As a final note, three lines of additional research can be of interest. First, it is very important to investigate whether the modified BF procedure offers robust and powerful tests when covariance matrices vary across groups, but are not multiples of one another. Second, additional research manipulating other types of the parametric covariance structures and other types of non-normal distributions, both symmetric and asymmetric distributions with light tail and heavy tail, might also be investigated. For example, it would be desirable to know the operating characteristics of the KR method if, say, TYPE= TOEP or TYPE= UN is used in the Proc Mixed code and the covariance structure is selected based on an AIC or BIC criterion. Finally, would be useful to extend the BF approach to more complicated kinds of measures repeated designs, including situations in which some subjects have incomplete response vectors over time.

Acknowledgments

This work was supported by MCYT grant BOS-2000-0410 and by FICYT grant PR-01-GE-2.

The authors wish to thank the professor Vicente Núñez-Antón for valuable comments and insightful suggestions.

In order to help identify conditions when the tests are robust and when they are not, we set a criterion that the empirical alpha level would have to deviate from the nominal by more than two standard errors (SE). The SE was calculated using [α(1 α)/1000]1/2, where α is the nominal level of significance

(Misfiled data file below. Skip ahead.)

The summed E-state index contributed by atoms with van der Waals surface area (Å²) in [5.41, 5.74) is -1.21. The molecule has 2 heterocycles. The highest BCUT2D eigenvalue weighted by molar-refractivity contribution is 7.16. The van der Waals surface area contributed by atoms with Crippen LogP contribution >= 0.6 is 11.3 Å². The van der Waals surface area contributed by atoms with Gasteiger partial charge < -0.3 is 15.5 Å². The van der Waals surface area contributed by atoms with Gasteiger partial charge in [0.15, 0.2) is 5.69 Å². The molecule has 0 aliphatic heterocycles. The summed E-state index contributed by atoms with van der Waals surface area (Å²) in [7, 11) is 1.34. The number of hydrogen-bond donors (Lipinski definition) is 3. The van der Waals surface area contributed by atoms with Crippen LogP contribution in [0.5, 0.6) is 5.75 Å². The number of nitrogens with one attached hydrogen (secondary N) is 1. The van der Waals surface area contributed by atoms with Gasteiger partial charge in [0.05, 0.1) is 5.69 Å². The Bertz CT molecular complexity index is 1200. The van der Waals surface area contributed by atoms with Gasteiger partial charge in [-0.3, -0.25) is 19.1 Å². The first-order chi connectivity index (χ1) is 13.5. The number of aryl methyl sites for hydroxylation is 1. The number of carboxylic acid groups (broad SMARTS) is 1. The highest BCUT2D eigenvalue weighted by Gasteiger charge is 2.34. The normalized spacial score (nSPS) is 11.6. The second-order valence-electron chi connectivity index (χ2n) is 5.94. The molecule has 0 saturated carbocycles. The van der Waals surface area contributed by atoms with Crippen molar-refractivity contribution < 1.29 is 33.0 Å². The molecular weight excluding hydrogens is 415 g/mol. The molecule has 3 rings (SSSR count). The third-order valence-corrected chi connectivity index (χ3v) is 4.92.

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    Table 1. Empirical Rates of Type I Error for the Trials Main Effect.
                            
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    Table 2. Empirical Rates of Type I Error for the Interaction Effect.
                            
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    Table 3. Power Rates Averanged across Sample Sizes for the Trials Effects (Normal Data).
                            
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    Table 4. Power Rates Averaged across Sample Sizes for the Trials Effects (Nonnormal Data).
                            
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    Table 5. Power Rates Averaged across Sample Sizes for the Interaction Effect (Normal Data).